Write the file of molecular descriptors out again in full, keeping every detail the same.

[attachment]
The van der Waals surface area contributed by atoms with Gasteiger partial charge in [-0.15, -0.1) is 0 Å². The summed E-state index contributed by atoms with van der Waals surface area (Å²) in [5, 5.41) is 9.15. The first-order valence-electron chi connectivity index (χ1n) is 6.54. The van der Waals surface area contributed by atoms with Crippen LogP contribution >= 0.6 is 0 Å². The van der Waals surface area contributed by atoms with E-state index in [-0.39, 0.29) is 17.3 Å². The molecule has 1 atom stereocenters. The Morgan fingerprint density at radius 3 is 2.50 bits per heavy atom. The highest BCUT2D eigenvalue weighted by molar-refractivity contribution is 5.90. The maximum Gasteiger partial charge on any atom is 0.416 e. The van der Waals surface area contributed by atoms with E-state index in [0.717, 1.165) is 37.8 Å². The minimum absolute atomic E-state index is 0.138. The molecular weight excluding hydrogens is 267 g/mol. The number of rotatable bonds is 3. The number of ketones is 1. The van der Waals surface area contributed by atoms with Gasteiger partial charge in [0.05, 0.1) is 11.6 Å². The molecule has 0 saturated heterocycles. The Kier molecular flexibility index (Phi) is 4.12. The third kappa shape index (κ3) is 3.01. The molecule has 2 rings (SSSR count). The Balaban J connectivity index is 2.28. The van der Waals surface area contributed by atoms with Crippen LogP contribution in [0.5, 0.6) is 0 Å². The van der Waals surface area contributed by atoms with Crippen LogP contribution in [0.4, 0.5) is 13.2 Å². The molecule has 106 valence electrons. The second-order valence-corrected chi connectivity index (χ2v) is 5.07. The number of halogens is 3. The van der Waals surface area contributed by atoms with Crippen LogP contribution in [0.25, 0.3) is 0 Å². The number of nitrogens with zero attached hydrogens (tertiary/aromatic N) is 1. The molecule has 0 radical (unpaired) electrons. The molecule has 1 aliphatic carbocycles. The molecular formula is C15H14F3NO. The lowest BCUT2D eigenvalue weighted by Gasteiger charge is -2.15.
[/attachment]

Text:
The van der Waals surface area contributed by atoms with Gasteiger partial charge in [-0.15, -0.1) is 0 Å². The summed E-state index contributed by atoms with van der Waals surface area (Å²) in [5, 5.41) is 9.15. The first-order valence-electron chi connectivity index (χ1n) is 6.54. The van der Waals surface area contributed by atoms with Crippen LogP contribution >= 0.6 is 0 Å². The van der Waals surface area contributed by atoms with E-state index in [-0.39, 0.29) is 17.3 Å². The molecule has 1 atom stereocenters. The Morgan fingerprint density at radius 3 is 2.50 bits per heavy atom. The highest BCUT2D eigenvalue weighted by molar-refractivity contribution is 5.90. The maximum Gasteiger partial charge on any atom is 0.416 e. The van der Waals surface area contributed by atoms with E-state index in [0.717, 1.165) is 37.8 Å². The minimum absolute atomic E-state index is 0.138. The molecular weight excluding hydrogens is 267 g/mol. The number of rotatable bonds is 3. The number of ketones is 1. The van der Waals surface area contributed by atoms with Gasteiger partial charge in [0.05, 0.1) is 11.6 Å². The molecule has 0 saturated heterocycles. The Kier molecular flexibility index (Phi) is 4.12. The third kappa shape index (κ3) is 3.01. The molecule has 2 rings (SSSR count). The Balaban J connectivity index is 2.28. The van der Waals surface area contributed by atoms with Crippen LogP contribution in [0.5, 0.6) is 0 Å². The van der Waals surface area contributed by atoms with Crippen LogP contribution in [0.4, 0.5) is 13.2 Å². The molecule has 106 valence electrons. The second-order valence-corrected chi connectivity index (χ2v) is 5.07. The number of halogens is 3. The van der Waals surface area contributed by atoms with Crippen LogP contribution in [0.25, 0.3) is 0 Å². The number of nitrogens with zero attached hydrogens (tertiary/aromatic N) is 1. The molecule has 0 radical (unpaired) electrons. The molecule has 1 aliphatic carbocycles. The molecular formula is C15H14F3NO. The lowest BCUT2D eigenvalue weighted by Gasteiger charge is -2.15.